July 22, 2019

Good morning. There are sentences, and then there are sentences. This is very much the latter: "The irony is, if we slaughtered our goats, we could do goat yoga."

And on that note, today's Vitals is 735 words, or a 3-minute read.

1 big thing: How Big Pharma works

Pharma CEOs, including AbbVie's Richard Gonzalez, testify on Capitol Hill. Photo: Win McNamee/Getty Images

Humira is the world’s most profitable drug, but it’s also a prime example of Big Pharma's business model, as Sy Mukherjee lays out well in a big Fortune story.

The big picture: “These companies became like great big record labels: reliant on talent spotters going out and finding new artists,” SVB Leerink analyst Geoffrey Porges tells Fortune.

Details: AbbVie, which now sells Humira, did not invent the drug. It bought the smaller biotech that did.

  • Once it owned Humira, AbbVie protected it with a thicket of patents — roughly 136 of them, and it has aggressively sued to protect those patents. It has also raised its list prices every year and spent big on marketing.
  • And now, with Humira competition inevitably approaching, AbbVie is buying Allergan, where it will benefit from the lucrative market for Botox and other cosmetic products.

This is increasingly how the industry works.

  • Small biotechs patented two-thirds of the novel drugs the FDA approved last year; Big Pharma companies only developed one-quarter of them.
  • Most Big Pharma companies are expected to reduce their research and development budgets.

The bottom line, per Mukherjee: “Hundreds of millions go to marketing and legal-fortress building, while innovation and scientific discovery — ostensibly the beating heart of the biopharmaceutical industry — is often imported from the outside.”

Go deeper:

2. The opioid crisis' many enablers

Photo: Cory Clark/NurPhoto via Getty Images

With every passing day, we get more insight into just how willing the health care industry was to let the opioid crisis keep getting worse, as powerful painkillers flooded pharmacies nationwide.

“I don’t know how they can even house this many bottles to be honest,” a Walgreen's employee tasked with reviewing suspicious shipments wrote in 2011, referring to a Florida store that was ordering 3,271 bottles of oxycodone per month — more than 1 bottle per local resident per month.

Callousness in the supply chain: The Washington Post captures this exchange between Victor Borelli, a national account manager for Mallinckrodt, and Steve Cochrane, the vice president of sales for KeySource Medical:

  • "'Keep ’em comin’!' Cochrane [wrote]. 'Flyin’ out of there. It’s like people are addicted to these things or something. Oh, wait, people are ...'"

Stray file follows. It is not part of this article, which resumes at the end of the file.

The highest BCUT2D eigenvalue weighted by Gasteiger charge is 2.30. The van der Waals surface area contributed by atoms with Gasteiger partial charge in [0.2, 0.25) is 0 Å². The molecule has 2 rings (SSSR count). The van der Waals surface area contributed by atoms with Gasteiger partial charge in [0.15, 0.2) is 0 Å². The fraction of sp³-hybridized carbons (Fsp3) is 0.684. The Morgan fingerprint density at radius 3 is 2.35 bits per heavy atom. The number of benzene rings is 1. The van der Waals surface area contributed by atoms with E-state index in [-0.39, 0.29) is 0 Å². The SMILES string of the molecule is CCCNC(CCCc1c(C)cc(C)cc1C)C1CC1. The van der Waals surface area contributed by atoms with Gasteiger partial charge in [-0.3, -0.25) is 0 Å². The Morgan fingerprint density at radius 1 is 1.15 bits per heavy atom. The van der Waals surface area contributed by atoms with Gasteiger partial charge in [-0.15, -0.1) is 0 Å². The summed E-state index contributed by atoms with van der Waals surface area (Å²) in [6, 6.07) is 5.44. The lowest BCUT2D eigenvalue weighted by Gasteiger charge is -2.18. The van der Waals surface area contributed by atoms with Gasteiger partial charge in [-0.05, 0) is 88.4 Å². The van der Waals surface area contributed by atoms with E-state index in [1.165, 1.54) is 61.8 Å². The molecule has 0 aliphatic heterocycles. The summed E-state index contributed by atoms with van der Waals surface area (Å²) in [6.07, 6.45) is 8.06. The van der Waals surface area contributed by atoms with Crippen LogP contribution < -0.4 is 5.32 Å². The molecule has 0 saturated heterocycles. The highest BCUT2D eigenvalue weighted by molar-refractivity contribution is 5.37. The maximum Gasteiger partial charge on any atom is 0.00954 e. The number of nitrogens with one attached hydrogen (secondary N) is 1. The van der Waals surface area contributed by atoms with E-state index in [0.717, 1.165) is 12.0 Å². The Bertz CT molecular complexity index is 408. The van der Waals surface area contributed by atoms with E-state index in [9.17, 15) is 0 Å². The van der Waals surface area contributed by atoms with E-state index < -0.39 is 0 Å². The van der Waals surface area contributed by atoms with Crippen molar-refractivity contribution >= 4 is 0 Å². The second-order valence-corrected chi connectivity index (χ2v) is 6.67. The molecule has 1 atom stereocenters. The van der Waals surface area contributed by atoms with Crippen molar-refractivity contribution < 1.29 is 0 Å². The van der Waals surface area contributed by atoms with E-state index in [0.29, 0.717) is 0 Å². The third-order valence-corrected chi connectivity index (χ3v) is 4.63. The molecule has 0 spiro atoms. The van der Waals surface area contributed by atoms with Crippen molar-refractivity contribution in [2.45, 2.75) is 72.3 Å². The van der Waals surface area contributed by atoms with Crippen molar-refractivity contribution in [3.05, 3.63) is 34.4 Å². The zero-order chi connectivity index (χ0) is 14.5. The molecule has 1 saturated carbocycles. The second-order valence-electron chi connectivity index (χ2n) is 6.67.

• "Borelli responded: 'Just like Doritos keep eating. We’ll make more.'"

The Post also taps into the sheer difficulty of pinpointing a single villain in an epidemic with many, many enablers:

  • "It appears that failures mark every point along the supply chain — from manufacturers to distributors to pharmacies to the doctor all too ready to write a script."

What's next: Some of these communications were released as part of the large, consolidated civil suit pending before a judge in Cleveland, which is slated go to trial in October if no settlement is reached before then.

3. The cost of unnecessary ER visits

We waste more than $30 billion per year on emergency-room care that could be better delivered in a primary-care setting, according to new data out today from UnitedHealth Group.

By the numbers: According to United's analysis of its own claims data, about two-thirds of ER visits are avoidable, and those visits cost on average $1,800 more than they would at the appropriate venue.

My thought bubble:

  1. The use of the ER for primary care is often treated as a thing that happens mainly in lower-income areas with lower health literacy and worse access to primary care. But United is analyzing claims from people with employer-based insurance, who tend to be wealthier.
  2. No one has yet figured out a good way to solve this problem without putting an unreasonable burden on patients who might be experiencing an actual emergency.

4. Gruber backs a public option

Photo: Saul Loeb/AFP/Getty Images

Jonathan Gruber, the MIT economist who helped design the Affordable Care Act, isn't on board with "Medicare for All." He said in a Fox Business interview Friday that he prefers the public-option approach outlined by former Vice President Joe Biden.

  • "If you can’t afford to have a backyard, you got a public park to go to,” Gruber said. “I think the same thing should be true with health insurance. If you can’t afford your private insurance, there should be a public option for you to go to.”
  • “We need more government involvement to ensure that the broken health insurance market provides care for everyone,” he said. “That doesn’t mean Medicare for All necessarily, but it does mean more steps forward.”

5. While you were weekending ...

  • Defrauding health insurance companies is ... surprisingly easy? That's the takeaway from a really wild ProPublica investigation into one such scammer.
  • Turning 26 and aging off of your parents' health insurance can be a death sentence for people with diabetes, because insulin is so expensive, BuzzFeed News reports.
  • Amazon is threatening lawsuits against Surescripts over PillPack's ability to access patient health data, CNBC's Christina Farr scoops.

Thanks for reading. Don't forget to send your best tips to [email protected].